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I was more intending to let him know it was presumably pre-engineered at 50' to give him an idea of the materials required and price. $5k might feel like a deal for a pre packaged bridge system. I don't know how much he was planning to invest.

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Originally Posted by FireIsHot
KristofMI, looks like your pic is of Tommy Dock hardware. If so, invest in the footpads. They will keep sections from sinking, and create a nice solid stop when twisting the auger feet. I've used them for years, and had zero movement.

Also, I might check the big Orange box store. They used to have great pricing for Tommy Dock hardware and tubing.
Yes they are Tommy Dock hardware. I did buy it from Depot since they had the best price on them. Forgot about the footpads. What size did you buy?

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Originally Posted by DreamcatcherDB
I was more intending to let him know it was presumably pre-engineered at 50' to give him an idea of the materials required and price. $5k might feel like a deal for a pre packaged bridge system. I don't know how much he was planning to invest.
This does help. I would not like to pay $5K for this project. I see they divided the dock into 5 sections. So they span 10' between supports. They used 2X6 to build that one. So if I use 2X10 I should definitely be safe to span 16'. I mean even 2X6 is strong enough to hold me or my kids. But it will be little bit bouncy.

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Originally Posted by KristofMI
Originally Posted by FireIsHot
KristofMI, looks like your pic is of Tommy Dock hardware. If so, invest in the footpads. They will keep sections from sinking, and create a nice solid stop when twisting the auger feet. I've used them for years, and had zero movement.

Also, I might check the big Orange box store. They used to have great pricing for Tommy Dock hardware and tubing.
Yes they are Tommy Dock hardware. I did buy it from Depot since they had the best price on them. Forgot about the footpads. What size did you buy?

I buy the round 8" heavy duty foot pads. I would think any of the feet would work just fine though.

esshup and I have built 4 different docks, floating and stationary, and used Tommy Dock hardware on each one. It really simplified the process. If you decide to float the bridge, then go with Dock Builders. They have all the galvanized hardware and floats you need. They'll even calculate the float sizes needed based on static and live loads.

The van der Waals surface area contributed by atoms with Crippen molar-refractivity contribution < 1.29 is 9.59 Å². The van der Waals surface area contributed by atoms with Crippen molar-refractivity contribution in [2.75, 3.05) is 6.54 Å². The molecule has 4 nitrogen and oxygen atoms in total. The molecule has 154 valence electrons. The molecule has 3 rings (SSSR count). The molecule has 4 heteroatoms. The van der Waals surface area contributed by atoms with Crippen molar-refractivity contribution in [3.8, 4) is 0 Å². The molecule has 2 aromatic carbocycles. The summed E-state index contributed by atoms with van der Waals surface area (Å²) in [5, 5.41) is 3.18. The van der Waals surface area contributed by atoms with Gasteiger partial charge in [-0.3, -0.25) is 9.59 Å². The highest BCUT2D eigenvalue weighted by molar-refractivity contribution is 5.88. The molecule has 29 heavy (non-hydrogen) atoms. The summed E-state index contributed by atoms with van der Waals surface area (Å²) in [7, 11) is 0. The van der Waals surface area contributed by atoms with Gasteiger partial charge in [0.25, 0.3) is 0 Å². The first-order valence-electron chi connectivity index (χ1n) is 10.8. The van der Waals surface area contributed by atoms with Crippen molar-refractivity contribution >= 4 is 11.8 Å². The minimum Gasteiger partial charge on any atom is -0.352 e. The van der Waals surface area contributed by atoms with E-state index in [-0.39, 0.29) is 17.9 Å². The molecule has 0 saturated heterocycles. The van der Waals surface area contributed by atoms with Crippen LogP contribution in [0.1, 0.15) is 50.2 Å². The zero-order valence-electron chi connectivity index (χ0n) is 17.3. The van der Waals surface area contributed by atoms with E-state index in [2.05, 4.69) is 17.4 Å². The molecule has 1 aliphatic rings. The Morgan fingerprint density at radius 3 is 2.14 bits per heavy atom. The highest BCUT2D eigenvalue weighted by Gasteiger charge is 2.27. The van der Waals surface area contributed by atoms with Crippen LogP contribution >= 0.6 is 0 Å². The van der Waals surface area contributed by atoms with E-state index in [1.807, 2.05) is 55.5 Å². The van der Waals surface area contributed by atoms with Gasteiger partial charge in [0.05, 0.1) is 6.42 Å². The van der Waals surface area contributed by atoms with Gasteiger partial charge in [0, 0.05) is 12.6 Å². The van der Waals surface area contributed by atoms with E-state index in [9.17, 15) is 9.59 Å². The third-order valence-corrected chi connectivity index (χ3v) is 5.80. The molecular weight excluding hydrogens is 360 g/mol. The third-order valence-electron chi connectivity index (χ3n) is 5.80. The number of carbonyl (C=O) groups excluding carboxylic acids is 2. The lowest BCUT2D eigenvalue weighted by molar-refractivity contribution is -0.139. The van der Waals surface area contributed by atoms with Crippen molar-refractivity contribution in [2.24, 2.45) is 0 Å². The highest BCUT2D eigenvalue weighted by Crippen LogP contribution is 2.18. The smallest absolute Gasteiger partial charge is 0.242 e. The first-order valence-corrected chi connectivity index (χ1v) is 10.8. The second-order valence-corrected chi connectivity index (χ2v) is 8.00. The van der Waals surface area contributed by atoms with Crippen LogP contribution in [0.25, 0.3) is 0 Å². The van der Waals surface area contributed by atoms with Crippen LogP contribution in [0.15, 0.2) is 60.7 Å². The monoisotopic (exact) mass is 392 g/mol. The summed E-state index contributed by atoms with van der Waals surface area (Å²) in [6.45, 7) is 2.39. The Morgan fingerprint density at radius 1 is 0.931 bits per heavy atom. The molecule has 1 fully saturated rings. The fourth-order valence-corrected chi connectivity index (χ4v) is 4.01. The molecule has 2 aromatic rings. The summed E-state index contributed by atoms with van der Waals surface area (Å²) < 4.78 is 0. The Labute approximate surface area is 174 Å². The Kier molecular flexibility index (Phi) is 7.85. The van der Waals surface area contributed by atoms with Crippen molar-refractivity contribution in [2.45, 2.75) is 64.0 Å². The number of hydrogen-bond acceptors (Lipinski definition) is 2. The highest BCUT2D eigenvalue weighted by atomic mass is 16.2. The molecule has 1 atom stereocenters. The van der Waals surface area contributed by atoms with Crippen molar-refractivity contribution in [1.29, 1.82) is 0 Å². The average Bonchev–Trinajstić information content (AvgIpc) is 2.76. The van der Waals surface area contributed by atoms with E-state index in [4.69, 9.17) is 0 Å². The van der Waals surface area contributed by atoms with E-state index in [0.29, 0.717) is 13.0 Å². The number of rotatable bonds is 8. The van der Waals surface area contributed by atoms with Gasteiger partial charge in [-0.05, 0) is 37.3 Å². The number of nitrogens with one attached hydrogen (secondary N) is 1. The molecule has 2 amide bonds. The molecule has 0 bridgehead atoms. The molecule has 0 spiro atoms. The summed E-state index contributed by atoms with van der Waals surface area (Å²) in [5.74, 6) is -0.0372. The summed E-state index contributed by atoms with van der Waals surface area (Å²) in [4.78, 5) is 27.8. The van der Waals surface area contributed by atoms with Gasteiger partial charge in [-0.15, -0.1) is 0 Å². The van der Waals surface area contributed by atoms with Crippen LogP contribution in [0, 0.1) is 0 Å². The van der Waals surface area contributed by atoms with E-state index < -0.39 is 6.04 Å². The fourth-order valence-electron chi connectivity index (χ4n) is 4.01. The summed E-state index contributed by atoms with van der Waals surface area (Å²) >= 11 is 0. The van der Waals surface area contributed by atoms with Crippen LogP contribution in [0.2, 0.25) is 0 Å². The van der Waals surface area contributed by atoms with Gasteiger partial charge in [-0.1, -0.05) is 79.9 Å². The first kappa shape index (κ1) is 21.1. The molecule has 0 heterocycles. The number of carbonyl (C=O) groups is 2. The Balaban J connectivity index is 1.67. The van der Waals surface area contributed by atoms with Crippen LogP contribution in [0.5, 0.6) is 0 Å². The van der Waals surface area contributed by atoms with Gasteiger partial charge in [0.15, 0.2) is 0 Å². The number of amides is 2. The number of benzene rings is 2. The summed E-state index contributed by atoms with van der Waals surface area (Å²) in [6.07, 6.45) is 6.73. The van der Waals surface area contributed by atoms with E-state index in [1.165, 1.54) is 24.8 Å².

Consider stainless steel square head screws for use on the pressure treated lumber. Expensive, but they never rust.


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If using the floats from Dockbuilders, don't put the plugs in them until you are ready to put them in the water, or at least get them out of direct sunlight after you put the plugs in.......

Al, is that one still holding up?


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It seems to be. Best I can tell, all's well.


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[Linked Image]Finally was able to start on the project. Was able to screw the pipes in only 10" then I hit a clay bottom. We tried to use the longest pipe wrench we could buy at local store and it won't go any deeper. Both end sections just lay on the ground for now. I will wait till spring and then install 4x4 on both ends and screw them in.

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Thanks for the update!

I would highly recommend putting a cheater pipe on your big wrench while you still have ice on the pond. You and a couple of teenagers on a 6-8' cheater could put significantly more torque on your pipes. (You might even have to use a little "feel". I suspect three guys on the cheater could actually twist off one of your augers on the bottom if it is sufficiently stuck.)

The other bit of advice is to put a cap on your pipes and have someone tapping with a baby sledge hammer while you are turning the pipe. A little downward "shock" force will also help you make depth in the clay.

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I was thinking to rent one of those gas powered post drivers. My friend used it to install his well. I'm afraid if we use the cheater pipe we will unscrew the pipe from the auger tip and then loose it forever. Will call the Tommy Docks today and see what they think. They recommend 12" deep so I assume 10" will be close enough especially that it is a clay bottom. First time ever I drill in ice with auger. Took some down pressure to get it started and then it went okay. Got my boots wet anyway grin

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Double those boards maybe?